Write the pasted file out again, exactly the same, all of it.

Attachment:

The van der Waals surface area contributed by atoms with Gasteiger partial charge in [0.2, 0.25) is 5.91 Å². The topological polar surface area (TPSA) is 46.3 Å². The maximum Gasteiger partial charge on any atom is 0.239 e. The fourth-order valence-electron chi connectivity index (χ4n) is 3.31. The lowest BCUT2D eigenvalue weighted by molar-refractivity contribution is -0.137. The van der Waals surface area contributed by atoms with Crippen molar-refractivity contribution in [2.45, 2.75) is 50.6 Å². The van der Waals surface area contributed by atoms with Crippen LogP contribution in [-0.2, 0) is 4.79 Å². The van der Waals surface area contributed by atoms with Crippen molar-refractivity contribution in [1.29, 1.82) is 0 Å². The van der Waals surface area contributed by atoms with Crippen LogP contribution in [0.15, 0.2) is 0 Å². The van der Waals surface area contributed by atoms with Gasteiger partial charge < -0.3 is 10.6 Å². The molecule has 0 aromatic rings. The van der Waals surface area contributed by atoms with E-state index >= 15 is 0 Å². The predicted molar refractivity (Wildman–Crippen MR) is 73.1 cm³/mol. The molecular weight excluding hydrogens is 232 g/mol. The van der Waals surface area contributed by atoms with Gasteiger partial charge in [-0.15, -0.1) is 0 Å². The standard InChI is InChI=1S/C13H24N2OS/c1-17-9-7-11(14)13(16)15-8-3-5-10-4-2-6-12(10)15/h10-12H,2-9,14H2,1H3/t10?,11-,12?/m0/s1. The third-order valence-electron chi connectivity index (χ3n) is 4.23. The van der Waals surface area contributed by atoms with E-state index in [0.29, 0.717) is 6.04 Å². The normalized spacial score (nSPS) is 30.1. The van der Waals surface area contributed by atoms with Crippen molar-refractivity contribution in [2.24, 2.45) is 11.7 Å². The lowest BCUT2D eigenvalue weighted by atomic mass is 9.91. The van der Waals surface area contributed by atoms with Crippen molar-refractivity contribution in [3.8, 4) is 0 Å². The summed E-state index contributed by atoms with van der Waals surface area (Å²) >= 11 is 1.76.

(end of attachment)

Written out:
The van der Waals surface area contributed by atoms with Gasteiger partial charge in [0.2, 0.25) is 5.91 Å². The topological polar surface area (TPSA) is 46.3 Å². The maximum Gasteiger partial charge on any atom is 0.239 e. The fourth-order valence-electron chi connectivity index (χ4n) is 3.31. The lowest BCUT2D eigenvalue weighted by molar-refractivity contribution is -0.137. The van der Waals surface area contributed by atoms with Crippen molar-refractivity contribution in [2.45, 2.75) is 50.6 Å². The van der Waals surface area contributed by atoms with Crippen LogP contribution in [-0.2, 0) is 4.79 Å². The van der Waals surface area contributed by atoms with Crippen molar-refractivity contribution in [1.29, 1.82) is 0 Å². The van der Waals surface area contributed by atoms with Crippen LogP contribution in [0.15, 0.2) is 0 Å². The van der Waals surface area contributed by atoms with Gasteiger partial charge < -0.3 is 10.6 Å². The molecule has 0 aromatic rings. The van der Waals surface area contributed by atoms with E-state index >= 15 is 0 Å². The predicted molar refractivity (Wildman–Crippen MR) is 73.1 cm³/mol. The molecular weight excluding hydrogens is 232 g/mol. The van der Waals surface area contributed by atoms with Gasteiger partial charge in [-0.15, -0.1) is 0 Å². The standard InChI is InChI=1S/C13H24N2OS/c1-17-9-7-11(14)13(16)15-8-3-5-10-4-2-6-12(10)15/h10-12H,2-9,14H2,1H3/t10?,11-,12?/m0/s1. The third-order valence-electron chi connectivity index (χ3n) is 4.23. The van der Waals surface area contributed by atoms with E-state index in [0.29, 0.717) is 6.04 Å². The normalized spacial score (nSPS) is 30.1. The van der Waals surface area contributed by atoms with Crippen molar-refractivity contribution in [2.24, 2.45) is 11.7 Å². The lowest BCUT2D eigenvalue weighted by atomic mass is 9.91. The van der Waals surface area contributed by atoms with Crippen molar-refractivity contribution in [3.8, 4) is 0 Å². The summed E-state index contributed by atoms with van der Waals surface area (Å²) >= 11 is 1.76.